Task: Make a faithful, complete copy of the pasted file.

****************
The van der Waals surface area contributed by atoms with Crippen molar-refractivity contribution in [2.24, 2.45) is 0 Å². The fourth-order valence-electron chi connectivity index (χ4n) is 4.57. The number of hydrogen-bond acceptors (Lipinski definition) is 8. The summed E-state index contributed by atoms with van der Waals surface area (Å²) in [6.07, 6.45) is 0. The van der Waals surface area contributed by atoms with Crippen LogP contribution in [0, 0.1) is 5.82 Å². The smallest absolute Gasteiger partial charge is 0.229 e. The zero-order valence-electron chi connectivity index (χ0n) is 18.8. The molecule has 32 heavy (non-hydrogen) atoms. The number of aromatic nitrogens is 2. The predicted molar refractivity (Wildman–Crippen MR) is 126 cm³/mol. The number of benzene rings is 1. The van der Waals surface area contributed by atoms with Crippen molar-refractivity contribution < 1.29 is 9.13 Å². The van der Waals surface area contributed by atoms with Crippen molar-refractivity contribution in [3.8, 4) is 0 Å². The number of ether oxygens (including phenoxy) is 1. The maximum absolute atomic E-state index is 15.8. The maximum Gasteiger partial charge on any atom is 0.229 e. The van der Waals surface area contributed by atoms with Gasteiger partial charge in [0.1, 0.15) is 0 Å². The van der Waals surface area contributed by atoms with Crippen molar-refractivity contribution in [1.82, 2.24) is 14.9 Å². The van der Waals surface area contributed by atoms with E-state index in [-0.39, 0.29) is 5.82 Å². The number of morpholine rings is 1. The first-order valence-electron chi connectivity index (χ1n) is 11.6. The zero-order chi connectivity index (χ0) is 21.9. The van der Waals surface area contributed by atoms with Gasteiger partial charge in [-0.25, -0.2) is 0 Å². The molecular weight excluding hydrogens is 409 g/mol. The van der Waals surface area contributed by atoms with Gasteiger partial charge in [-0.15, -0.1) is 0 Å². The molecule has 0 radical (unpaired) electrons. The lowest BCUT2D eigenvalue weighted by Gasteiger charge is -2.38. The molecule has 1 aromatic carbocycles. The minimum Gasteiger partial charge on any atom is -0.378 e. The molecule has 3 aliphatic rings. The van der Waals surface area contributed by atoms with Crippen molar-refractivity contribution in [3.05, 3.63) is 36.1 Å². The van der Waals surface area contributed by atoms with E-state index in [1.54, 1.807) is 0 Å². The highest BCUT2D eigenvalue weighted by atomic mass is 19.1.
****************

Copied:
The van der Waals surface area contributed by atoms with Crippen molar-refractivity contribution in [2.24, 2.45) is 0 Å². The fourth-order valence-electron chi connectivity index (χ4n) is 4.57. The number of hydrogen-bond acceptors (Lipinski definition) is 8. The summed E-state index contributed by atoms with van der Waals surface area (Å²) in [6.07, 6.45) is 0. The van der Waals surface area contributed by atoms with Crippen LogP contribution in [0, 0.1) is 5.82 Å². The smallest absolute Gasteiger partial charge is 0.229 e. The zero-order valence-electron chi connectivity index (χ0n) is 18.8. The molecule has 32 heavy (non-hydrogen) atoms. The number of aromatic nitrogens is 2. The predicted molar refractivity (Wildman–Crippen MR) is 126 cm³/mol. The number of benzene rings is 1. The van der Waals surface area contributed by atoms with Crippen molar-refractivity contribution < 1.29 is 9.13 Å². The van der Waals surface area contributed by atoms with Crippen molar-refractivity contribution in [3.8, 4) is 0 Å². The number of ether oxygens (including phenoxy) is 1. The maximum absolute atomic E-state index is 15.8. The maximum Gasteiger partial charge on any atom is 0.229 e. The van der Waals surface area contributed by atoms with Gasteiger partial charge in [0.1, 0.15) is 0 Å². The van der Waals surface area contributed by atoms with Crippen molar-refractivity contribution in [1.82, 2.24) is 14.9 Å². The van der Waals surface area contributed by atoms with E-state index in [-0.39, 0.29) is 5.82 Å². The number of morpholine rings is 1. The first-order valence-electron chi connectivity index (χ1n) is 11.6. The zero-order chi connectivity index (χ0) is 21.9. The van der Waals surface area contributed by atoms with Gasteiger partial charge in [-0.25, -0.2) is 0 Å². The molecular weight excluding hydrogens is 409 g/mol. The van der Waals surface area contributed by atoms with Gasteiger partial charge in [-0.15, -0.1) is 0 Å². The molecule has 0 radical (unpaired) electrons. The lowest BCUT2D eigenvalue weighted by Gasteiger charge is -2.38. The molecule has 1 aromatic carbocycles. The minimum Gasteiger partial charge on any atom is -0.378 e. The molecule has 3 aliphatic rings. The van der Waals surface area contributed by atoms with Crippen molar-refractivity contribution in [3.05, 3.63) is 36.1 Å². The van der Waals surface area contributed by atoms with E-state index in [1.54, 1.807) is 0 Å². The highest BCUT2D eigenvalue weighted by atomic mass is 19.1.